When Dr Teina Rongo visited us to talk about climate science and a bit on migration, he spoke about how most scientific discoveries and theories made based on the Pacific Islands are done by scientists from anywhere but the Pacific.
On the topic of Polynesian migration from Tahiti (the reason everyone was splitting off from Tahiti and in search of other islands), he said the theories non-Polynesian scientists proposed were mostly about the tribes on the islands warring, there being a lack of food, or they were being chased out by each other in a fight for land.
Dr Rongo pointed out how the theories from people from different backgrounds were very contrasting, and it would be good for more people to get involved in science because “it is better if we tell our own stories”.
Anthony Vavia (who is studying to get his Masters in marine biology, and is doing a study on Mitiaro about fisheries) said: “We can, as Pacific Islanders, bring our ancestral knowledge of fishing and combine the data and numbers to validate it.”
Science, as we know it, is based on “discovering” what is already known and using it to combat issues we face in society today.
“These designs are old, but tried and tested over thousands of years. Depending on the manpower available, it could take a year to finish building a vaka; but in recent times, it could take 32 days.”
Tetini Pekepo continued with: “If you don’t do trial and error, you never learn or progress forward.”
If we have the knowledge, then we can confirm its accuracy by going into a field of science. We have so much we can contribute. This was pretty thought-inducing and inspiring, as it crafts a good caricature of a contemporary world where scientific achievements are being merged with Pacific cultural knowledge.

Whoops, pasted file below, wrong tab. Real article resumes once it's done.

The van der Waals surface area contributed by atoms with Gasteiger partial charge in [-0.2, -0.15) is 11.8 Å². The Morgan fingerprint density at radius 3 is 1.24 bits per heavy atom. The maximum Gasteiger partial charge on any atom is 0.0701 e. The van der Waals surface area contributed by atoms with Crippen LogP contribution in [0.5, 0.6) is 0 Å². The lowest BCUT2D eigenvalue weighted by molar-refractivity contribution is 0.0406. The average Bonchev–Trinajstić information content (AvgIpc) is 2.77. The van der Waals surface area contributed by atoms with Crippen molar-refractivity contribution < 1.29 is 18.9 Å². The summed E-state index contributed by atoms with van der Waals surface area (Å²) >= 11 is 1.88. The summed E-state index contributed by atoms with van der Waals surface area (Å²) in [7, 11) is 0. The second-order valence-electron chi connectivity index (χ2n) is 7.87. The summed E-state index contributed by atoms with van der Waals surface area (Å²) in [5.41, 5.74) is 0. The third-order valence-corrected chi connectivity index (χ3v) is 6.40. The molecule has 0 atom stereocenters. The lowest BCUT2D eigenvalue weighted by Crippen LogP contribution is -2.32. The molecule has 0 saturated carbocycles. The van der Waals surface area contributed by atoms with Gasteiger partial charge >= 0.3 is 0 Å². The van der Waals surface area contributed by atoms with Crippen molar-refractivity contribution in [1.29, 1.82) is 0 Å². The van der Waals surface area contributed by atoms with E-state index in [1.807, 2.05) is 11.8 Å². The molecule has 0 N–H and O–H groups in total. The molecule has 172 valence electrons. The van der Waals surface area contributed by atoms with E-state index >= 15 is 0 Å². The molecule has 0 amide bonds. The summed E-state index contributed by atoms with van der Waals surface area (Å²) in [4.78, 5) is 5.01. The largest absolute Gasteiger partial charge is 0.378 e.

We could use our values and opportunities to create meaningful careers for our people and preserve our environment. Instead, they want to do things like suck up the resources in our seabeds, create jobs for “the now” and not think about the implications these have for our future generations.
Instead of empowering our younger generation to create a change within the world, to try shift the world’s focus from self-centred, materialistic values and set a stage for positive progress, our elders are more focused on letting our culture die out and exploiting our resources to keep up with what Western powers are doing.
We could focus on what we have locally and improving that, instead of trying to make it big on an international stage.
The Marumaru Atua has so much use and it can be expanded to improve much here.
I think that the vaka could be used more to travel to other islands (such as the Northern group) and take people there, instead of the diesel boats and the planes that get chartered to transport people, which end up damaging the environment. 
It costs a lot to travel to the Northern group on a flight, upwards of 1,000 dollars, and if the vaka were supported enough to be able to make trips like that often then we wouldn’t be damaging our oceans with oil diffusion.
Economically, the Voyaging Society runs on donations from organisations outside of the Cook Islands, which is not a completely stable financial situation to be in and they would be much more steady if they found alternate sources of income.
Typically, there are many traditional activities and practices that a community can come together under and get involved in, something that Pacific communities are well known for; but for Cook Islands, there is a definite dissonance between the members of the Rarotongan community and the cultural knowledge and activities available to them, as only a small percentage participate in these activities or are involved with them in any way.
There are families that put a lot of effort into immersing their young ones in the culture, whether it be by dancing, drumming, or more, but for most families in Rarotonga this is not the case.
If you ask a young person in the Cook Islands what their favourite hobby or pastime is, chances are they will say something about sports, watching movies or going to church; only a rare few people would say something cultural, and even fewer would talk about sailing.
If we can’t find ways to involve all members of our community, then we run the risk of losing these practices because there are not enough people to continue on with them.
I think that, because so many families are not raised inside the culture and a part of it from the moment they are born, we need to start laying down the groundwork now so that people can get involved in it whenever they choose to and are not hindered by fear of judgement or stigma.
It is important to connect with your history, and for a community as small as ours, that means you also have to connect with the people.